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This website is a non-profit project and dedicated to all kind of environment variables, no matter whether they exist in Microsoft Windows, Unix, Linux or other operating systems. Environment variables declared and used in frameworks and programming languages like .NET, Java, Python, Ruby, etc. are also good candidates for the inclusion. The purpose of creators of the website is to build and maintain a full directory of environment variables from all over the software world. If you want to contribute to the project, please, drop a line to Any kind of help is highly appreciated.

Environment variables

Environment variables are a set of dynamic named values that can affect the way running processes will behave on a computer. They can be said in some sense to create the operating environment in which a process runs. For example, an environment variable with a standard name can store the location that a particular computer system uses to store temporary files — this may vary from one computer system to another. A process which invokes the environment variable by (standard) name can be sure that it is storing temporary information in a directory that exists and is expected to have sufficient space.[1]

In almost all operating systems each process has its own private set of environment variables. By default, when a process is created it inherits a duplicate environment of its parent process, except for explicit changes made by the parent when it creates the child. Running programs can access the values of environment variables for configuration purposes. Examples of environment variables include:

  • Path - lists directories the shell searches, for the commands the user may type without having to provide the full path.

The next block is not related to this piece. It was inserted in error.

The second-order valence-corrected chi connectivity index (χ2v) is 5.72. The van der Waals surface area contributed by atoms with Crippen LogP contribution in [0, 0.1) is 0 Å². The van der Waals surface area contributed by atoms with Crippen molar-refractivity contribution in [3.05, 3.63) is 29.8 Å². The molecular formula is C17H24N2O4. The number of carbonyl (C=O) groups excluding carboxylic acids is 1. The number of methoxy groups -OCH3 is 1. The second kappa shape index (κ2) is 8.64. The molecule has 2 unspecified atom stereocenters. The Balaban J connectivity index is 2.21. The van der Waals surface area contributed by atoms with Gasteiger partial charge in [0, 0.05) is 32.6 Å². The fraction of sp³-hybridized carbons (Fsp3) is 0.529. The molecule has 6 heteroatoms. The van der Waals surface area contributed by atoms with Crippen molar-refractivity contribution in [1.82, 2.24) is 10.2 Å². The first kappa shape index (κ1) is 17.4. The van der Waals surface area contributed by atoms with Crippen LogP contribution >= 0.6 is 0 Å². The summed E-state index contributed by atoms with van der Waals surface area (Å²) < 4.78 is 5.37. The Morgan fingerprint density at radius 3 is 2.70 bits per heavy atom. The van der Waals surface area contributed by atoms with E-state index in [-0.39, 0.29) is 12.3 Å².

• Temp - location where processes can store temporary files
  • UserProfile - indicate where a user's home directory is located in the file system.
  • AppData\{DeveloperName\AppName} - for storing application settings.
  • Temp - location where processes can store temporary files.[1]

System and local (user) environment variables

Environment of any process is defined by variables that determine the behavior of the process as well as the entire operating system. The behavior can be defined by using two types of environment variables, system and local. System environment variables define the behavior of the global operating system environment. Local environment variables define the behavior of the environment of a process.

System environment variables are preset in the operating system and available to all Windows processes. Only users with administrative privileges can change system variables. These variables are most commonly used in logon scripts, they are stored in HKEY_LOCAL_MACHINE\SYSTEM\CurrentControlSet\Control\Session Manager\Environment\ registry hive.

Local environment variables are only available when the user for whom they were created is logged on to the computer. Local variables set in the HKEY_CURRENT_USER\Environment\ registry hive are valid only for the current user, but define the behavior of the global operating system environment.

Types of environment variables

The following list describes the various types of variables in descending order of precedence:

  1. System variables (built-in variables & ones from the HKEY_LOCAL_MACHINE hive)
  2. Local variables found in the HKEY_CURRENT_USER hive
  3. All environment variables and paths set in the Autoexec.bat file (if present)
  4. All environment variables and paths set in a logon script (if present)
  5. Variables used interactively in a script, batch file or application.[2]


The variables can be used both in scripts and on the command line. They are usually referenced by putting special symbols in front of or around the variable name. For instance, to display the program search path, in most scripting environments, the user has to type:

echo $PATH

On DOS or Windows system, the user has to type this:

echo %PATH%


  1. 1.0 1.1 Wikipedia
  2. Microsoft Windows XP Reference

List of Windows environment variables

See also

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